Charter school celebrates 25 years: Postponed event to recognize a quarter century for Hilltown Cooperative Charter Public School in Easthampton

  • Joy Kinigstein, an art teacher at the Hilltown Cooperative Charter Public School, works with Emma Shea earlier this month. The other students are, from left, Saoirse Stevens and Jacqueline Saccento. STAFF PHOTO/CAROL LOLLIS

  • Hilltown Charter Public School, now in Easthampton, began with 40 students in 1995 in Williamsburg. STAFF PHOTO/CAROL LOLLIS

  • Gina Wyman, a math teacher at the Hilltown Cooperative Charter Public School in Easthampton, works with Juliana Wiljnhoven, 10, left, and Maya Symolon, 9, earlier this month. STAFF PHOTO/CAROL LOLLIS

For the Gazette
Published: 3/11/2020 11:46:19 AM
Modified: 3/11/2020 11:46:09 AM

The Hilltown Cooperative Charter Public School originated after a group of five Hampshire County parents, artists and educators came together looking to establish a school with a curriculum catered to expressive arts and student-directed programs. It turns 25 this year.

“At the time, we felt like it would be wonderful to have more diversity in education choices in the Hilltown community,” says Lee MacKinnon, one of the founders of the charter school.

In recognition of the school’s milestone, there will be an event planned for parents, alumni and community members at the Garden House at Look Park. The event was originally slated for Saturday, but was postponed due to concerns over the coronavirus. No postponement date was immediately available.

With a background in early education, MacKinnon was the one who made the initial call to the Department of Education inquiring about any plans for charter schools to open in the western Massachusetts area. In response, she was sent back an application to open a school so the group of five took that as a go-ahead to propose Hilltown Charter. The team expanded to a large community effort of more than 50 volunteers as they began the process setting up the school.

On Dec. 9, 1994, the Massachusetts Secretary of Education granted Hilltown a five-year charter to begin operation in Williamsburg. The school opened its doors in September 1995 with three classrooms and 40 students, kindergarten through sixth grade.

“The school has changed a lot since then but a lot of the key essential elements are still there. It was a way to provide an alternative education for people’s own kids, and it really grew and changed,” says Dierdre Arthen, director of Community and Family Communication at Hilltown Charter. Arthen came as a parent to Hilltown in 1996 and took her working position in 2000.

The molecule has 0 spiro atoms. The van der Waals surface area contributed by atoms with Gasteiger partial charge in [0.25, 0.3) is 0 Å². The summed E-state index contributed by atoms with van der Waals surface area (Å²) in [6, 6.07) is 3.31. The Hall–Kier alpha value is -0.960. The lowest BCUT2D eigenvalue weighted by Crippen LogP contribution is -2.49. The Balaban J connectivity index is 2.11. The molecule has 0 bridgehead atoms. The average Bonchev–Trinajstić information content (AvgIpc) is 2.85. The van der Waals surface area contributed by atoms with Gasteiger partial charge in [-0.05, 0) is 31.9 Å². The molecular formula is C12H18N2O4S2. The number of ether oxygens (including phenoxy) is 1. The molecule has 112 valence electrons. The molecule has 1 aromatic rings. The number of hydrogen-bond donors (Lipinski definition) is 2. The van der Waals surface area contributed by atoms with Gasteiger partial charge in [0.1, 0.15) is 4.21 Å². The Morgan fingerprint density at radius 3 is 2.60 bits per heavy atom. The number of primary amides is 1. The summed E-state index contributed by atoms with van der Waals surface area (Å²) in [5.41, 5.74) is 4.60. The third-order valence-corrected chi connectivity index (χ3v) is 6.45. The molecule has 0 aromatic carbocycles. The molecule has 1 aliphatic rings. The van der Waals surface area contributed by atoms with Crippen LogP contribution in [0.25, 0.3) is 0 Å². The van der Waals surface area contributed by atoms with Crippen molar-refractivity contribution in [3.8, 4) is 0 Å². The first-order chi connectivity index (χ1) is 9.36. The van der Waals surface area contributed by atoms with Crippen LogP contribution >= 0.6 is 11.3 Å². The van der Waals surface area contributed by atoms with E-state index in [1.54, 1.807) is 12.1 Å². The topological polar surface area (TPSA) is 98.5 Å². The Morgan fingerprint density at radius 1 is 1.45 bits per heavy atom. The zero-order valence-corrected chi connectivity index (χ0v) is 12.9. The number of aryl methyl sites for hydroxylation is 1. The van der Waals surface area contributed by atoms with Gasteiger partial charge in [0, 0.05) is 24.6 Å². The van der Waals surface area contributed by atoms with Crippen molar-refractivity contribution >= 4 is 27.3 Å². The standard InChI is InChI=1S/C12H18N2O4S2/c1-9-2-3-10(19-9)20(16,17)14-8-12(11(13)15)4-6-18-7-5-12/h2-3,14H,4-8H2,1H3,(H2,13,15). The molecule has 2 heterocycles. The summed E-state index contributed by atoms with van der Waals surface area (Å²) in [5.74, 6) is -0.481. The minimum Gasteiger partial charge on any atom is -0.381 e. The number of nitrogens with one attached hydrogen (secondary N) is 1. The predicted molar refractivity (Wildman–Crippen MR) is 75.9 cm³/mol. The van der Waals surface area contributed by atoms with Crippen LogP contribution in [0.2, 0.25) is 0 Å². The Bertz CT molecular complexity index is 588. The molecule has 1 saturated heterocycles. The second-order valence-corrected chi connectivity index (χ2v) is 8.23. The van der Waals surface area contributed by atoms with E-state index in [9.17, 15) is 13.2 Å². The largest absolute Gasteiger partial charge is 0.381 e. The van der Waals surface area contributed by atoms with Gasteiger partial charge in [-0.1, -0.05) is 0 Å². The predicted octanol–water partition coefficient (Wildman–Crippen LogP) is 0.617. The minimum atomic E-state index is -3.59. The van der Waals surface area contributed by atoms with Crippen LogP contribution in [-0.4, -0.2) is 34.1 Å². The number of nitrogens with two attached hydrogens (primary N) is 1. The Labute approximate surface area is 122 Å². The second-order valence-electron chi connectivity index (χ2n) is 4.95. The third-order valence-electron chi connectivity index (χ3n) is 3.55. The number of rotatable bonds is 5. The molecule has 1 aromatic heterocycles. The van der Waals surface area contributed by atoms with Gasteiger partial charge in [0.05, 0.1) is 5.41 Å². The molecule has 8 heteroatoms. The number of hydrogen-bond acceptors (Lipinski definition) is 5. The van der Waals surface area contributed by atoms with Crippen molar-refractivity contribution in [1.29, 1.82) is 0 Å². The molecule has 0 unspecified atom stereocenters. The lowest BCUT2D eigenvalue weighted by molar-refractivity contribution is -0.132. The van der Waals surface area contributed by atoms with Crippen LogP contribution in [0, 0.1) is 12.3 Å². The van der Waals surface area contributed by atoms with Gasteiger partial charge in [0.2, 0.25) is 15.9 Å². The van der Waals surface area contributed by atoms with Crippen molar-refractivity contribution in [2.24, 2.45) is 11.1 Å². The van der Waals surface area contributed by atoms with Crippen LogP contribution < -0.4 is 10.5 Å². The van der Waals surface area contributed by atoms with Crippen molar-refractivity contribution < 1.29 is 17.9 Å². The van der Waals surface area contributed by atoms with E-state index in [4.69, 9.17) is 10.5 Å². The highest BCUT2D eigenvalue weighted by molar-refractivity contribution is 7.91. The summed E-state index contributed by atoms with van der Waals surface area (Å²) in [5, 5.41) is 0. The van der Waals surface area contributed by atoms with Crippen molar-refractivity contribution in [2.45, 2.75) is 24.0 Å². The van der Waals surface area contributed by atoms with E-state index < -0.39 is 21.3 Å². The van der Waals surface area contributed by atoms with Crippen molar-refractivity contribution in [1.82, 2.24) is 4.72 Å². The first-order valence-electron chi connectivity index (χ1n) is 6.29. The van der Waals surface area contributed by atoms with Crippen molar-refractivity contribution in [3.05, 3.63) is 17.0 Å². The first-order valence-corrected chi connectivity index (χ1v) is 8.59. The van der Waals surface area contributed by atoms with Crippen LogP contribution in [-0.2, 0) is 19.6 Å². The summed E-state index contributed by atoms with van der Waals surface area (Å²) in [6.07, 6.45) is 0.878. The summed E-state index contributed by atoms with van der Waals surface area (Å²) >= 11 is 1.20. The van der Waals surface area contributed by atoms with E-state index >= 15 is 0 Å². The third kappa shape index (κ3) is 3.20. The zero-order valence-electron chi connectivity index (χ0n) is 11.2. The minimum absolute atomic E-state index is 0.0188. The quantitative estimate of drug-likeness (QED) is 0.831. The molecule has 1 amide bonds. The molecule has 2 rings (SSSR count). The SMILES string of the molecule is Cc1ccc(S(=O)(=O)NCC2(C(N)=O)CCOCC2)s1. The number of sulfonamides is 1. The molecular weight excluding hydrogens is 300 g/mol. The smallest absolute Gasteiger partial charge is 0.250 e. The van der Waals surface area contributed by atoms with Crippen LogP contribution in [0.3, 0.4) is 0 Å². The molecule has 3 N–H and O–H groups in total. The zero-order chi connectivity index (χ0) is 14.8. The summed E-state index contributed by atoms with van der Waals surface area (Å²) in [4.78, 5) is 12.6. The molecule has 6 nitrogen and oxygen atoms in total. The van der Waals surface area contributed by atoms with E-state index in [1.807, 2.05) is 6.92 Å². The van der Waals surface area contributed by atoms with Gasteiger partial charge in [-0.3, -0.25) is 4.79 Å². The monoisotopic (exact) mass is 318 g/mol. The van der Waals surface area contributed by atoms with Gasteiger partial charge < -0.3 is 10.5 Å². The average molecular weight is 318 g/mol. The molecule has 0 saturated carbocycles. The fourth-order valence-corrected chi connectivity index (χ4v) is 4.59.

Hilltown school moved to its current location in Easthampton four years ago from Williamsburg’s Brassworks building. The school no longer has to share a space with other tenants. Not only has it grown in physical size but student numbers have increased.

After the school’s first set of sixth graders expressed interest in staying at Hilltown Charter right up until high school, the students proposed that the school expand to include seventh and eighth grade. Following much debate, Hilltown satisfied these students’ desires in 2000.

“I never anticipated it going up into middle school. I think it’s been a wonderful addition to the school to have older kids be the school leaders,” says MacKinnon.

According to Arthen, currently, the seventh and eighth grades combined have about 60 students, which was the number of students who attended the school when it first opened. Now, there are a total of 218 students spread throughout 12 mixed-age classrooms.

“We became a K-8 school which has expanded our experience in really wonderful ways. It’s great to see the seventh and eighth-grade students in collaboration with the kindergarten and first-grade students and to give a small environment for people to go through their early adolescent phases. It’s been very rewarding,” Arthen says.

Hilltown’s mission separates them from other schools in the area. They are committed to developing a strong community within the school, the classrooms, and between teachers and parents.

“We have an investment in hands-on education, project-based curriculum and on elevating student voices while working with the balance of what it means to be an individual but also part of a community,” says Arthen.

Hilltown’s hallways serve as a student gallery currently lined with hanging sculptures, scratchboard images of Washington, D.C., monuments and colorful floral paintings. Along with visual arts, Hilltown also implements programs in music with singing, instruments and dance.

According to the school’s mission statement, students learn “how to question, how to research, how to analyze, and how to be successful working alone and as a team.” Hilltown believes critical thinking, independent judgment, and problem-solving strategies are essential for students’ future success.

“I think that as we educate children we are creating the society of the future and that helping students graduate who are able to think for themselves, question and listen is probably the biggest accomplishment I see at the school,” says Arthen.

For updated information on the event celebratin the school, visit the school’s website at


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